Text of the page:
By Tom Mehuron

After reading many articles and opinions about the Mad River Valley proposed local option tax (LOT), I feel the need to straighten out some facts that have been presented incorrectly. Then, of course, like everyone else, I have my opinion that I will leave for later on.

First of all, let’s remember one basic fact here. The powers that be here are talking about adding 1 percent to two different taxes. The first is our 6 percent sales tax that is applied to mostly nonfoods and services. This is the tax you pay when you buy nonfood items such as toilet paper at Mehuron’s or a wrench at Bisbee’s Hardware. That tax also applies to beer, wine, soda and sugar-based soft drinks. Think six-pack of Coke, Ocean Spray Cranberry Cocktail, six-pack of Sip of Sunshine, a bottle of chardonnay.


The second tax is the 9 percent tax applied to meals and rooms and 10 percent applied to the sale of on-premise alcoholic beverages. Dining out you pay 9 percent tax on the food you order, 10 percent tax on the alcoholic beverages you order and if you rent a room, you pay a 9 percent tax on that. You also pay 9 percent meals tax when you buy a cup a soup at Mehuron’s deli or a sandwich at Three Mountain Cafe, for examples.

It has been stated that most all ski towns have an LOT. Well, while many ski towns do have an LOT on rooms, meals and alcohol, only one area (Stratton) has surrounding towns that have an LOT on the 6 percent retail sales tax.

It has been stated that 88 percent of the proposed LOT will be paid by visitors to The Valley. While that may be true for the rooms, meals and alcohol taxes, that is certainly not true for the LOT on the 6 percent sales tax. My customer base is certainly not 88 percent visitors and I am certain it is not that for almost all Valley retail businesses. Kenyon’s, Bisbee’s or The Tempest Book Shop. Please tell me if I am wrong.


Now, on to the opinion piece. There are reasons that there is an LOT on the 6 percent sales tax in only one ski area. My guess is that most people in those towns realize how expensive it is to live there and, like me, don’t want to pay yet another tax. They also recognize how hard it is for local merchants to compete for sales of the goods covered by this tax and do not want to punish their local businesses. Look at Killington. They just repealed their LOT on the 6 percent sales tax. No municipality gives up tax money unless they know they made a huge mistake in the first place.

Our sales of nonfoods that are subject to the 6 percent sales has dropped considerably over the past 10 years as we lose more to Amazon and the bigger chains that have much better buying power and thus lower prices. We don’t need to be adding another 1 percent to make it worse.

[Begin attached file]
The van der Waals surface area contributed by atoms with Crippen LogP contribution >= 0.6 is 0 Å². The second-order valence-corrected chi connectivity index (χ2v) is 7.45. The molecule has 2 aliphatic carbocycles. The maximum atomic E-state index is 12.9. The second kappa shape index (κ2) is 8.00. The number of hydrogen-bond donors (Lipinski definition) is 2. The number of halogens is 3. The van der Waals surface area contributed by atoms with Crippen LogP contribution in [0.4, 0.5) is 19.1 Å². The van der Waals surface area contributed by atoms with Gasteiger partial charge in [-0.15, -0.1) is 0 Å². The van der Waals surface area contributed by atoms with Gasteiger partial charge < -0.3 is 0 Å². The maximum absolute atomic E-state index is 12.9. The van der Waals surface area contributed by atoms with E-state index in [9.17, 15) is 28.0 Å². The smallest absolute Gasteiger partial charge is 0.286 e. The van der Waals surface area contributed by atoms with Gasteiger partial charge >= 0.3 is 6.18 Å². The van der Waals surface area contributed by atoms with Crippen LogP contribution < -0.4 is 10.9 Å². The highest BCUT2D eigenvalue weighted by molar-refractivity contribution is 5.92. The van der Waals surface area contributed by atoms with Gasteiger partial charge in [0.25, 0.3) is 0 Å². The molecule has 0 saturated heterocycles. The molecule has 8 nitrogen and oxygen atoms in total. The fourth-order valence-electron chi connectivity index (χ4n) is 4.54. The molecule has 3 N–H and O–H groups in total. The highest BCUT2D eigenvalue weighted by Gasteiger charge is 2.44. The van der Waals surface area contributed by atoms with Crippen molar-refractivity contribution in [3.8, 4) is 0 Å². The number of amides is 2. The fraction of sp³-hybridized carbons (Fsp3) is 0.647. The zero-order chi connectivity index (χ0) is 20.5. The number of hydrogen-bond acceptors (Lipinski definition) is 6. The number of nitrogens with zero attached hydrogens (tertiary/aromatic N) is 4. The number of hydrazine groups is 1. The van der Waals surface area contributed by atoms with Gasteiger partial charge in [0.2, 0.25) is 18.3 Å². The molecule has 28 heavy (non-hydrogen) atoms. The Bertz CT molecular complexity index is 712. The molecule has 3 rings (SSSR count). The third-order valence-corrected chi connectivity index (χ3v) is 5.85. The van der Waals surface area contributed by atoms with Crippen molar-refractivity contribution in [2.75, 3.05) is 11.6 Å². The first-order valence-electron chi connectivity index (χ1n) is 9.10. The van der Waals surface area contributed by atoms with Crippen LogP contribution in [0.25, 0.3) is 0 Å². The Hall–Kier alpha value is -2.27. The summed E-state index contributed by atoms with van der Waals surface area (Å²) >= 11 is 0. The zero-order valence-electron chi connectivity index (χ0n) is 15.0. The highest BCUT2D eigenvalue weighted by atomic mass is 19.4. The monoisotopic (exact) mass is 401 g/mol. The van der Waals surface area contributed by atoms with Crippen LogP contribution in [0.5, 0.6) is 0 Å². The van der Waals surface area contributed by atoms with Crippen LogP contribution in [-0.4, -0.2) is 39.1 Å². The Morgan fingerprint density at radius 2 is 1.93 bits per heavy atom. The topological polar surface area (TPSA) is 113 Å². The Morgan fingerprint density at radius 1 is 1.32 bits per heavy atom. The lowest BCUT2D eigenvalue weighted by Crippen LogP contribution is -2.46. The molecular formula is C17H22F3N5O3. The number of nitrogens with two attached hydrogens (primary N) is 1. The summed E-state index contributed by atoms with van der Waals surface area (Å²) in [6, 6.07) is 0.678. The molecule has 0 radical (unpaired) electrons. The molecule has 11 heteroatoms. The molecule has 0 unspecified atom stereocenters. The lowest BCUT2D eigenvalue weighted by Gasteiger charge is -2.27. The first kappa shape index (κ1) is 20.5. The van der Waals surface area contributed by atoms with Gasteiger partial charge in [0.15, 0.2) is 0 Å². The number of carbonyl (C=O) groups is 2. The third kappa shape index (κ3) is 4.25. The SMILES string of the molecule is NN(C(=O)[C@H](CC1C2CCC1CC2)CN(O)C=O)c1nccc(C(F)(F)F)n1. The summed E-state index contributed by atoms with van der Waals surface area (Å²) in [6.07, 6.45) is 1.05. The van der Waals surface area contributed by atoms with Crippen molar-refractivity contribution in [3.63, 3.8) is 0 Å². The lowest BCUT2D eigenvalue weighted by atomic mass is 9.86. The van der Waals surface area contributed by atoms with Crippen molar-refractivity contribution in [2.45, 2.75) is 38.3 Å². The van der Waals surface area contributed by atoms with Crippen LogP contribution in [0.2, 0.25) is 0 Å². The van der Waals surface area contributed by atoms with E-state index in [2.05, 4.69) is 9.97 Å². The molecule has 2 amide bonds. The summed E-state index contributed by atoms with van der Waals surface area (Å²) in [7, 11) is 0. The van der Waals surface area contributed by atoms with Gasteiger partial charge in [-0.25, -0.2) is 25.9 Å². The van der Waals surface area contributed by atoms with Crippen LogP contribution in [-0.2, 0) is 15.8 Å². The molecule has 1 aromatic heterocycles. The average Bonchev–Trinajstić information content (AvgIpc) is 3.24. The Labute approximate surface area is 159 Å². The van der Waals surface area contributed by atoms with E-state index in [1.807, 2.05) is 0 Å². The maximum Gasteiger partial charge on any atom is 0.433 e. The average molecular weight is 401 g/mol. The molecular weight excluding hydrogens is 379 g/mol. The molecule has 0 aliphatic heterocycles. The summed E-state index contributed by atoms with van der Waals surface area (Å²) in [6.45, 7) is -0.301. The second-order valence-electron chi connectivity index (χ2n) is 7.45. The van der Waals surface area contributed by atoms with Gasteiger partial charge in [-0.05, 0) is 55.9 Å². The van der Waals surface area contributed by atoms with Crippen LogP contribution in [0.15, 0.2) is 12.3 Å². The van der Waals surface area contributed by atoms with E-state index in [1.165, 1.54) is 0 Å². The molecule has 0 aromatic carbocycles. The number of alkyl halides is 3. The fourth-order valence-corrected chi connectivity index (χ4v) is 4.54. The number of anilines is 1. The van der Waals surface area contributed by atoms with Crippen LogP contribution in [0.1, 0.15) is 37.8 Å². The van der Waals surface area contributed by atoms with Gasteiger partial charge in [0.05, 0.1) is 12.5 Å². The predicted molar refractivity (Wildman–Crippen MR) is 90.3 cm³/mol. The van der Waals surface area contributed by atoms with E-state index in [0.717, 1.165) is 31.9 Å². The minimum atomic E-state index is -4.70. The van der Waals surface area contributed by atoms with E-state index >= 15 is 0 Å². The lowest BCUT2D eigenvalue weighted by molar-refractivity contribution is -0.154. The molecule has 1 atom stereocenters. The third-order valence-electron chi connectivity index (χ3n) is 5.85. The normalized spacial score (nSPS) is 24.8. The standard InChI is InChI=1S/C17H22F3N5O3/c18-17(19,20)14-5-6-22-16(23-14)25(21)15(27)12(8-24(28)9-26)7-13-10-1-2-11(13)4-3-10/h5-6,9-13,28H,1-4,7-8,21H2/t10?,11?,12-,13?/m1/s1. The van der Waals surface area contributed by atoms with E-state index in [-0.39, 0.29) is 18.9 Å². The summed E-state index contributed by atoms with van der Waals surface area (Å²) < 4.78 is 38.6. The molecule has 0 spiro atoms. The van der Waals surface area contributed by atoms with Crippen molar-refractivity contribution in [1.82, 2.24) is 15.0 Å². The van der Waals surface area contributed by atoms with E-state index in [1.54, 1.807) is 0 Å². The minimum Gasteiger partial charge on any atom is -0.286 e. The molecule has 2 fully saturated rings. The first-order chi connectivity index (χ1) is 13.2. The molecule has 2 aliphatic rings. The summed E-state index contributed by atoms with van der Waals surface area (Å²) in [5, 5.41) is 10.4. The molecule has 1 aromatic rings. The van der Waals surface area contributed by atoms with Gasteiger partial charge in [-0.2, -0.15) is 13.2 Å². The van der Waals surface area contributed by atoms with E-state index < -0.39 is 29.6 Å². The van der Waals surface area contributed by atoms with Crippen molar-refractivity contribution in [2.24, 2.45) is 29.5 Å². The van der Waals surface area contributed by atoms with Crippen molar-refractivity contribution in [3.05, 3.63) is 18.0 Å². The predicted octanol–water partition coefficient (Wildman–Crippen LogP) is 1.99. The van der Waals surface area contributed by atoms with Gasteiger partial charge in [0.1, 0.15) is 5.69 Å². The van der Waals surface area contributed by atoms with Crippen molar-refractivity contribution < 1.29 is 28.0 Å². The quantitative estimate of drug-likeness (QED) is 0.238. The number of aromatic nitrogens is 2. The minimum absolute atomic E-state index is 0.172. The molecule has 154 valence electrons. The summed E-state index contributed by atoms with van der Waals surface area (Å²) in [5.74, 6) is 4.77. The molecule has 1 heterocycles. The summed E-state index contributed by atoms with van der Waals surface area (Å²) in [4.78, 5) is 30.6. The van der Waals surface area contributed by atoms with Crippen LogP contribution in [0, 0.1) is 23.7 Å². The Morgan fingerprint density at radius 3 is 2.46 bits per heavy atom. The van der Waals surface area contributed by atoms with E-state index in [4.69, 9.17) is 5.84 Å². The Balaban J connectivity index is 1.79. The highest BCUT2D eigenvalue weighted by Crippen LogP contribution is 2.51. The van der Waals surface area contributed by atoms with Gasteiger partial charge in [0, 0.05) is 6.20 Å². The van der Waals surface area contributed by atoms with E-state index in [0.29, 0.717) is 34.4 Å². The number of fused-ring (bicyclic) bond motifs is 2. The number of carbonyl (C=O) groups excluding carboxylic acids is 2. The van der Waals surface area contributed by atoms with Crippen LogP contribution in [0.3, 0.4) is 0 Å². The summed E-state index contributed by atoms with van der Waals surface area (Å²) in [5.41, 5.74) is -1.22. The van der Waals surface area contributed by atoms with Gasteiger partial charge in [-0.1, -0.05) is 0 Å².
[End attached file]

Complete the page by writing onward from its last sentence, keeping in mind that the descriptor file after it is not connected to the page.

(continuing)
While I applaud efforts to build more affordable housing, add to public transportation and add to the economy of the Mad River Valley, I do not feel this will be done by just throwing money at the problem. The housing issue and the economic issue are only going to get better if each of the towns (not just Waitsfield) decides to restructure zoning so that multi-unit housing is a use by right and if the commercial restrictions in the Mad River Valley are expanded.

The present zoning laws have given us a beautiful Valley, free of stoplights and for the most part traffic congestion and unsightly Route 100 views. That does come with a cost when it comes to more inexpensive housing and added businesses. If we are going to be asked to pay more taxes, the least we should get is a definite plan of where this housing and these additional businesses are going to be.

While I would think that most residents would also applaud efforts for more affordable housing and more business, I truly wonder how many might be willing to deal with the ramifications that come with it. One of the reasons that property and, thus, housing, is more expensive here in The Valley is that restrictions have helped make this a beautiful area to live. I don’t see tax money making land cheaper.


The plan, as it is, seems to be like if I, as a businessperson, decided I want to sell provisions in the Mad River Valley and went to the bank looking for a loan with just the idea of making the area better by making food more available. I don’t have a place to do it yet and I am not sure what my product mix will be, but I want the money for when I figure that out. You know that I am not going to get that loan. And we should not be asked to raise more money until specific nuts and bolts of the proposals are fleshed out in detail.

Also, we are being asked to vote on an additional 1 percent tax. This is not 1 percent for The Valley (that would only be 0.7 percent by the way). It is not Funding Local Opportunities (FLO). It is a tax. The political expression that if you put lipstick on a pig, it is still a pig, why that applies here. It is a tax.

The proposal to put the LOT on the ballots for this March is way premature. First, the voters need more facts and there needs to be a more concrete plan for accomplishing the goals.

Mehuron lives in Waitsfield and owns/runs Mehuron’s Supermarket in Waitsfield.